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IN 1811, Thomas Andrew Knight produced an illustrated book describing 30 varieties of apple and pear. It was called Pomona Herefordiensis and some say it was the first of its kind in the world.
Two hundred years later, Knight’s book is just one feature of Herefordshire’s apple-related history being celebrated as part of Year in the Orchard 2011.
A variety of events and projects has included the planting of new orchards, the restoration of old ones and the launch of Herefordshire Orchards Network of Excellence (HONE), which aims to generate fresh ideas and techniques and perhaps reinstate some traditional management practices, too.
HONE is a two-year project hosted by the Bulmer Foundation – the cider-making giant based in Hereford. It is part-funded by the European Union and the Department for Environment, Food and Rural Affairs with match-funding from Heineken.
It is linked to the Herefordshire Orchards Community Evaluation project and provides the ‘other side’ of the orchard story with a greater focus on commerce and sustainability.
Climate change, the environment and the price of oil all have a direct influence on Herefordshire orchards.
HONE wants to increase the production of apples but is keen to do so in a way that is environmentally sustainable.
With demand for cider on the increase and environmental awareness growing, the future is looking brighter for apple growers and perhaps for parts of the Herefordshire landscape, too.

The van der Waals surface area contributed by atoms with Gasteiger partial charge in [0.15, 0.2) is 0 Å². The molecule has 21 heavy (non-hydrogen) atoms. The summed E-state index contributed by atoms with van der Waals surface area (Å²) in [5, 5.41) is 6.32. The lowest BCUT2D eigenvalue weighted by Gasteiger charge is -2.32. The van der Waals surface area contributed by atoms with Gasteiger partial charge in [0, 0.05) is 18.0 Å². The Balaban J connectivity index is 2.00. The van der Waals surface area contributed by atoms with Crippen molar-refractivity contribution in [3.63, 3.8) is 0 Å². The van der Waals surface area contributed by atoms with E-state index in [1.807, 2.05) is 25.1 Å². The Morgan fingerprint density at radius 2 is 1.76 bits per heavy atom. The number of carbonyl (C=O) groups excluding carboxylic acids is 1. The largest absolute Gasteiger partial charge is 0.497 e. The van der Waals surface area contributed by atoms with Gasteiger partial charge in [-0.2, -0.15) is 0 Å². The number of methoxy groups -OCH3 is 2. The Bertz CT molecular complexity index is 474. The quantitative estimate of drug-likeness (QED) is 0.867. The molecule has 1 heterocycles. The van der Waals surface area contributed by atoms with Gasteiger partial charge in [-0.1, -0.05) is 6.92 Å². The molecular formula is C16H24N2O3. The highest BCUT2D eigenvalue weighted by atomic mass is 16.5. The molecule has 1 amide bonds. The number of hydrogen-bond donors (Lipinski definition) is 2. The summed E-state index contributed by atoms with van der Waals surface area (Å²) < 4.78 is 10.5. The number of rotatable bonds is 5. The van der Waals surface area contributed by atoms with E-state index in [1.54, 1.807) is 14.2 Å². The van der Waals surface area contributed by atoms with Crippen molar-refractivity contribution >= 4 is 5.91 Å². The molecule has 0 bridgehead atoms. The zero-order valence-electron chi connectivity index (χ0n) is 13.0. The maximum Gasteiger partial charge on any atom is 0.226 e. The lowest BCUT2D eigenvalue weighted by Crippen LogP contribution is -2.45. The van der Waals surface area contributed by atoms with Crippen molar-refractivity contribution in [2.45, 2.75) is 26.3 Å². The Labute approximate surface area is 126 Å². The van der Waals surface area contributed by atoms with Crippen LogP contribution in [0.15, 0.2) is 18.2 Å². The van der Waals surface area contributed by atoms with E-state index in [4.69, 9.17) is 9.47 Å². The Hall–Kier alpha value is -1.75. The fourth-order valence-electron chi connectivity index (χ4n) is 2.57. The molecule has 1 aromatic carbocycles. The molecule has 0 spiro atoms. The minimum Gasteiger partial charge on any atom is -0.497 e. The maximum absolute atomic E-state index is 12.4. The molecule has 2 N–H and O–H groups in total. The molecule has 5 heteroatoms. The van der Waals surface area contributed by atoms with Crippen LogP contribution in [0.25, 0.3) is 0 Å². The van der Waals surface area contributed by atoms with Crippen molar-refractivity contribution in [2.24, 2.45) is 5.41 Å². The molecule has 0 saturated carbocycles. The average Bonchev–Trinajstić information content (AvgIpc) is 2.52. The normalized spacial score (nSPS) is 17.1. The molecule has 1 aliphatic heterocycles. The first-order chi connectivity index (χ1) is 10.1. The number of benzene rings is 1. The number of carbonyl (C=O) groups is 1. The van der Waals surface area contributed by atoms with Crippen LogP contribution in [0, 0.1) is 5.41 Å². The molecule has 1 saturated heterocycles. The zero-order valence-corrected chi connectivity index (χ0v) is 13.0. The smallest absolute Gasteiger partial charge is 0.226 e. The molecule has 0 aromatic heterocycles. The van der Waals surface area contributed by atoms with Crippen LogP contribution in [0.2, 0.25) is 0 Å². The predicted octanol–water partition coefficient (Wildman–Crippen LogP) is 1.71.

This attractive walk will take walkers to the valleys of the rivers Frome and Leadon. It features orchards throughout but especially around Evesbatch, a remote hamlet with a handful of houses and a charming little church.
There are sheep and dairy pastures too, with Highland cattle at Noverings Farm and Hereford cattle (currently with young calves) at Catley Cross.
Start: Bosbury, a village on the B4220 north of Ledbury; grid ref SO695434.
Length: 10 miles/16km.
Maps: OS Explorer 202, OS Landranger 149.
Terrain: Woodland, orchard, pasture and arable; moderately hilly.
Footpaths: Mostly excellent, except that waymarking is poor in places and a few paths, especially around Fromes Hill, are poorly maintained.
Buses: Aston’s 417 Worcester to Ledbury via Bosbury, Mon-Sat; worcestershire.gov.uk/bustimetables or 01905 765765.
1 Walk along a lane east of the churchyard, opposite the Bell Inn. Take the first footpath on the right and follow it to another lane.
Turn left then take the first path on the right, just before a postbox.
Walk to Noverings Farm and turn left where waymarked. Go straight on at a junction, along a green lane which soon begins to climb up Beacon Hill. Fork right where waymarked, then fork right at an unsigned junction. Ignore two stiles on the right. The path then keeps close to the woodland edge for a while before moving away from it, climbing to meet a wide forestry track running along the top of the ridge.